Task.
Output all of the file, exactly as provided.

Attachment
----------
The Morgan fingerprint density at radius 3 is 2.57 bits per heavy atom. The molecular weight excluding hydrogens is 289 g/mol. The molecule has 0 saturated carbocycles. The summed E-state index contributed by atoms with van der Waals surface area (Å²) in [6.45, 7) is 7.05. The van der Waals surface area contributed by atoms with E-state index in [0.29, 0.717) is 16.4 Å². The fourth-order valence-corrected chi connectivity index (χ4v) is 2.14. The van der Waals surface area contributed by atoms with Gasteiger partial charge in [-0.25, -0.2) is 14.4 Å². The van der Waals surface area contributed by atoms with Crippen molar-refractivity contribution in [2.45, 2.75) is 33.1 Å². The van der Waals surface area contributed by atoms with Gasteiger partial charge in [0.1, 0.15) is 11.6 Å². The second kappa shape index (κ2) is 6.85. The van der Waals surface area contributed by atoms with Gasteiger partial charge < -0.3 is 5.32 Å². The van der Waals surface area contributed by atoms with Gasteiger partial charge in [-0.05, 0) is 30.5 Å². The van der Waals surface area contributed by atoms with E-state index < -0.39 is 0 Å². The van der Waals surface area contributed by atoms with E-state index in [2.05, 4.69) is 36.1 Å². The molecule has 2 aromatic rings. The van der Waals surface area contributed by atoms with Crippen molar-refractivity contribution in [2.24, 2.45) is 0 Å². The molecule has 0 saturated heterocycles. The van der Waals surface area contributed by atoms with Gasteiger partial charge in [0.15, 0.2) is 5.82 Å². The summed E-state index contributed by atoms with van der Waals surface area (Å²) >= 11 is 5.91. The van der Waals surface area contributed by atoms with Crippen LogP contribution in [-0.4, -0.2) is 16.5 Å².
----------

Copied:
The Morgan fingerprint density at radius 3 is 2.57 bits per heavy atom. The molecular weight excluding hydrogens is 289 g/mol. The molecule has 0 saturated carbocycles. The summed E-state index contributed by atoms with van der Waals surface area (Å²) in [6.45, 7) is 7.05. The van der Waals surface area contributed by atoms with E-state index in [0.29, 0.717) is 16.4 Å². The fourth-order valence-corrected chi connectivity index (χ4v) is 2.14. The van der Waals surface area contributed by atoms with Gasteiger partial charge in [-0.25, -0.2) is 14.4 Å². The van der Waals surface area contributed by atoms with Crippen molar-refractivity contribution in [2.45, 2.75) is 33.1 Å². The van der Waals surface area contributed by atoms with Gasteiger partial charge in [0.1, 0.15) is 11.6 Å². The second kappa shape index (κ2) is 6.85. The van der Waals surface area contributed by atoms with Gasteiger partial charge < -0.3 is 5.32 Å². The van der Waals surface area contributed by atoms with Gasteiger partial charge in [-0.05, 0) is 30.5 Å². The van der Waals surface area contributed by atoms with E-state index < -0.39 is 0 Å². The van der Waals surface area contributed by atoms with E-state index in [2.05, 4.69) is 36.1 Å². The molecule has 2 aromatic rings. The van der Waals surface area contributed by atoms with Crippen molar-refractivity contribution in [2.24, 2.45) is 0 Å². The molecule has 0 saturated heterocycles. The van der Waals surface area contributed by atoms with Gasteiger partial charge in [0.15, 0.2) is 5.82 Å². The summed E-state index contributed by atoms with van der Waals surface area (Å²) >= 11 is 5.91. The van der Waals surface area contributed by atoms with Crippen LogP contribution in [-0.4, -0.2) is 16.5 Å².